Watch This "Impossible Object" Dovetail Cube Puzzle

Kenjamoto // CC BY 3.0
Kenjamoto // CC BY 3.0

This puzzle is devious. Externally, it looks like a cube with dovetails cut on four sides—which should be impossible. Dovetail joints are normally cut to join two planes to each other, like the front of a drawer with its side. It shouldn't be possible to cut dovetails across four interlocking planes...so how does this puzzle do it?

You can just skip ahead to the video below if you'd like a visual explanation—or I'll spoil it for you now. In short, the "impossible dovetail" relies on a hidden set of diagonal cuts that allow the puzzle to slide apart diagonally. There's often a pin or other fastening mechanism to prevent an accidental slide, making the joints appear firm and fast until you press it.

The logic of this puzzle plays on our assumptions about how dovetail joints work. Because these joints typically prevent motion in two planes, those are the planes we look at. Is it possible to pull the top off the puzzle? Nope! How about side-to-side? Impossible! By adding a dimension to the puzzle, the solution is revealed in that extra dimension as well—you've got to slide the pieces apart diagonally. The joints, of course, aren't impossible...it's our assumptions about how dovetail joints are cut that are incorrect.

In this video, "Mr. Puzzle" walks us through the solution to a wooden version of the puzzle (the solution starts at 1:52). Have a look:

If you're curious how this thing was made, here's a similar project by Clickspring, but machined out of aluminum. Behold:

If you'd like to make your own puzzle, free plans are online for a wooden version (requires a hand saw, coping saw, and chisel) as well as a plastic version (requires 3D printer).

(Image by Kenjamoto // CC BY 3.0.)

Amazon's Under-the-Radar Coupon Page Features Deals on Home Goods, Electronics, and Groceries

Stock Catalog, Flickr // CC BY 2.0
Stock Catalog, Flickr // CC BY 2.0

This article contains affiliate links to products selected by our editors. Mental Floss may receive a commission for purchases made through these links.

Now that Prime Day is over, and with Black Friday and Cyber Monday still a few weeks away, online deals may seem harder to come by. And while it can be a hassle to scour the internet for promo codes, buy-one-get-one deals, and flash sales, Amazon actually has an extensive coupon page you might not know about that features deals to look through every day.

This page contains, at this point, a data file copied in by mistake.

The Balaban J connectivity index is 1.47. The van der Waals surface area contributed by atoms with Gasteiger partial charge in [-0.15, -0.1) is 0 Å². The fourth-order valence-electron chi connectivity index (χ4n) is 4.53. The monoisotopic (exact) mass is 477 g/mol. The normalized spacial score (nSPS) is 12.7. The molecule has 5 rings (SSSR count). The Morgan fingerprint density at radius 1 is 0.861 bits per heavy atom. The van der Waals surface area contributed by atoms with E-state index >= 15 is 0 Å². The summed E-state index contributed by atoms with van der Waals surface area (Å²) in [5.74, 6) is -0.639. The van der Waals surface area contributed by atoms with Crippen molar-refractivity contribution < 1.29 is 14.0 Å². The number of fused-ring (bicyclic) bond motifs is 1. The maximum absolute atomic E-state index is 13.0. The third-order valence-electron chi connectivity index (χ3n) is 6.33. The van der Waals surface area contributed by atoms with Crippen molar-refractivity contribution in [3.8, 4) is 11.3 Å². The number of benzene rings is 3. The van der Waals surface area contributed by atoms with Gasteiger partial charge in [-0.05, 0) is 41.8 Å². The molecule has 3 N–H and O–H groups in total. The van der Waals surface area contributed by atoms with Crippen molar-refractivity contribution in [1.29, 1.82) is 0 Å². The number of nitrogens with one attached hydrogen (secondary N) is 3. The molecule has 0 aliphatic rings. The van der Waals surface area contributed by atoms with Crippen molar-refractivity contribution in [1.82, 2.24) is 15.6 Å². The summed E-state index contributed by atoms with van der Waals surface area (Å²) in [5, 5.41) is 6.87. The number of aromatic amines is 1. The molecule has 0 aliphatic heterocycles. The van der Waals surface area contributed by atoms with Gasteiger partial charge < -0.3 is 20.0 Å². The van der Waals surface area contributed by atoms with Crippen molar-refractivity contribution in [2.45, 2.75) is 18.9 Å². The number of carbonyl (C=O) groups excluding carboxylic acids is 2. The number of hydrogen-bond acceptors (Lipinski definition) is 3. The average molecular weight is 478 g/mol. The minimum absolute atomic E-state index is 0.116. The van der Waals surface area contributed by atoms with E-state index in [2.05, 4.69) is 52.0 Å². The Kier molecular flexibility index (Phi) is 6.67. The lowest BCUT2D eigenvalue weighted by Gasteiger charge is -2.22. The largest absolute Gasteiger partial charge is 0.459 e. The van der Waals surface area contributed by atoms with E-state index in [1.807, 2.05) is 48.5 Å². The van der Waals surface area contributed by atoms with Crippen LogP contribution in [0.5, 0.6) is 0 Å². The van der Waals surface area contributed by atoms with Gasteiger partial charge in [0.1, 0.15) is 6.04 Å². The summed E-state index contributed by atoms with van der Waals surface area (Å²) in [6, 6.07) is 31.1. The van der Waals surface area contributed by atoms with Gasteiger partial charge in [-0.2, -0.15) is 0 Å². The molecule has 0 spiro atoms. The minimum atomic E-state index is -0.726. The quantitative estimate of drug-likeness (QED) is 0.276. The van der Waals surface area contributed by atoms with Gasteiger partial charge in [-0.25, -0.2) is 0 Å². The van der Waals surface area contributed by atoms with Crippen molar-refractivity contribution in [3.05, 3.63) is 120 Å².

As pointed out by People, the coupon page breaks deals down by categories, like electronics, home & kitchen, and groceries (the coupons even work with SNAP benefits). Since most of the deals revolve around the essentials, it's easy to stock up on items like Cottonelle toilet paper, Tide Pods, Cascade dishwasher detergent, and a 50 pack of surgical masks whenever you're running low.

But the low prices don't just stop at necessities. If you’re looking for the best deal on headphones, all you have to do is go to the electronics coupon page and it will bring up a deal on these COWIN E7 PRO noise-canceling headphones, which are now $80, thanks to a $10 coupon you could have missed.

Alternatively, if you are looking for deals on specific brands, you can search for their coupons from the page. So if you've had your eye on the Homall S-Racer gaming chair, you’ll find there's currently a coupon that saves you 5 percent, thanks to a simple search.

To discover all the deals you have been missing out on, head over to the Amazon Coupons page.

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What Is the Electoral College?

YouTube // CGP Grey
YouTube // CGP Grey

The Electoral College is a process used in the United States to elect our president. It was established in Article II of the U.S. Constitution.

It was created to address a series of technical and political problems that were present in the early days of our democracy—most notably, the issues of slow communications (it took tremendous time and effort to get vote tallies back to Washington from distant states) and of suffrage (the idea of a pure popular vote was a hard sell when you had Southern states containing large populations of enslaved African Americans and unenfranchised women). But we've been doing this national election thing for a couple hundred years, the suffrage issue is sorted out, and we have good telecommunications—so why do we still have the Electoral College? In a word: Federalism. In a few more words: The framers of our Constitution deliberately set up an indirect democracy.

There are lots of interesting arguments for and against the system. In the below video, YouTube educator C.G.P. Grey explains the issues inherent in the Electoral College. Take a look, and consider the question: Is this system really fair?